The village of Laurelvale, Co. Armagh celebrated Victory in Europe Day or VE Day in a somewhat unusual fashion. On the afternoon of Wednesday 9th May 1945, local residents turned out to the village football pitches for a day of fun.
To begin proceedings, Reverend RG Fry of Ahorey Presbyterian Church, deputising for the otherwise engaged Reverend AN Parkinson of Mullavilly, conducted a short religious service.
Mr. David Adair, Mr. William Adair, and Mr. Lindsay Wilson organised the day, which was hosted by Mr. W Dunbar and Mr. and Mrs. Hollingberry. The Hollingberry’s led a day of sporting activities for locals including a host of athletic challenges.
Of course, you will want to know the runners and winners!
Sports Day Successes
In the 50-yard flat race for ages 4-6, Isabella Boyce took first place with Pauline Taylor and Irish Blair close behind. The 6-10-year-olds ran 100 yards with the victory going to Fred Gibson followed by Walter Thompson and Bobby Irwin. 200 yards was the distance covered by Len Milligan, Albert Taylor, and Billy Preston who came home in order in the 10-12-year-olds category. The 12-14-year-old covered the same distance with the first 3 comprising Jim Collen, Cecil Watton, and William Campbell. This was a day of some serious sports and Cecil Watson narrowly defeated Tom Deane in the high jump. William Campbell won the long jump.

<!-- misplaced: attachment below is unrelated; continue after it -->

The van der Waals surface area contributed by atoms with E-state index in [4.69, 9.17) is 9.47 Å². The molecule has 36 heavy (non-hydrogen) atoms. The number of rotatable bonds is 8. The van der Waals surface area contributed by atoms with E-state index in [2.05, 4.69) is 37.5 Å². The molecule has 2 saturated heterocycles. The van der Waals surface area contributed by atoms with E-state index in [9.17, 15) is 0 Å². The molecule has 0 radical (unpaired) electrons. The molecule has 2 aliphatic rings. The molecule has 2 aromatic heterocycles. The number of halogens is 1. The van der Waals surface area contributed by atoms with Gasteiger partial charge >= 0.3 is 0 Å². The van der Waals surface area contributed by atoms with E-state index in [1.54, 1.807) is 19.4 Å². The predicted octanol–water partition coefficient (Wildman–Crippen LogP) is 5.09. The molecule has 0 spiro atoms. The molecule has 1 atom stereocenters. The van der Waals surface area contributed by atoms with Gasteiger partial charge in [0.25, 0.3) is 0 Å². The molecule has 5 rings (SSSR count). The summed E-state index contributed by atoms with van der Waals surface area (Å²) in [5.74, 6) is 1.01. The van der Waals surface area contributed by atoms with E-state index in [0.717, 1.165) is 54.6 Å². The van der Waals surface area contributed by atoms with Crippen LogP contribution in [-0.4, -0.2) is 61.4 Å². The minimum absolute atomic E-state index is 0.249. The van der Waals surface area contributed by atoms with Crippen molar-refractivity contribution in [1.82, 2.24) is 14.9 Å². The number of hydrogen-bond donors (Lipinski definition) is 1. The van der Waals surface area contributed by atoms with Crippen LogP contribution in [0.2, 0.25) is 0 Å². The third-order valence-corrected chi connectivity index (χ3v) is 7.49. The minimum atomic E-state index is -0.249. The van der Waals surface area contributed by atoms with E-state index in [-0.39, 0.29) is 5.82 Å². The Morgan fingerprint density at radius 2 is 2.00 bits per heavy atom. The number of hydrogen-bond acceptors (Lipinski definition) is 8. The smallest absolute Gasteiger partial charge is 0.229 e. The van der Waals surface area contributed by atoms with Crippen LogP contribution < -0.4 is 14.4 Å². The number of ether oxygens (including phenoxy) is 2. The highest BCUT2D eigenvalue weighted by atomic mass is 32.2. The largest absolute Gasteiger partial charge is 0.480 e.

More novelty races such as the 100-yard three-legged race saw Jean Vennard and Eileen Bell finish ahead of Albert Taylor and Billy Preston. The ever-popular sack race – referred to as the bag race in 1945 – saw three races run. The first outing saw Desmond Wilson, Len Milligan, and James Patterson in the top 3 positions. Albert Taylor, Evelyn McGeown, and Eric Black took top places in the second race. The third saw Dinah Hollingberry, Jean Preston, and Alan Patterson secure the top spots.
Another staple of the school sports day is the egg and spoon race. In the 5-7-year-olds group, Walter Thompson, Dinah Hollingberry, and Shirley Strain finished ahead of the others. Jean Preston, Dorothy Collen, and Violet Taylor lead the way in the 8-14-year-olds. Woolsey Pearson and James Collen secured victories in the wheelbarrow races.
Bonfire in Laurelvale
As night fell on the village of Laurelvale, Co. Armagh, 2 pipers led a procession in fancy dress through the village. Mrs. Menaul and Mrs. Pryor judged the fancy dress contest. First prize went to Miss Pauline Taylor for her “Lest We Forget” costume while Diane Hollingberry was a runner up as “Rule Britannia”. The third prize was shared between Miss Pat Bunting, Miss Joy Collins, Miss Elsie Taylor, Miss Emma Wilson, Miss Rita Bell, and Miss Vera Bunting.
Among the parade was an effigy of Hitler. The parade climaxed with a ceremonial bonfire on which the Fuehrer was burned. Just to make sure though, the effigy was first publicly condemned, hung on a tree next to the football pitches, lowered and beaten up before being carried to the nearby bonfire.
The effigy much like the war in Europe had met its end and the residents of Laurelvale continued their Victory in Europe celebrations late into the night.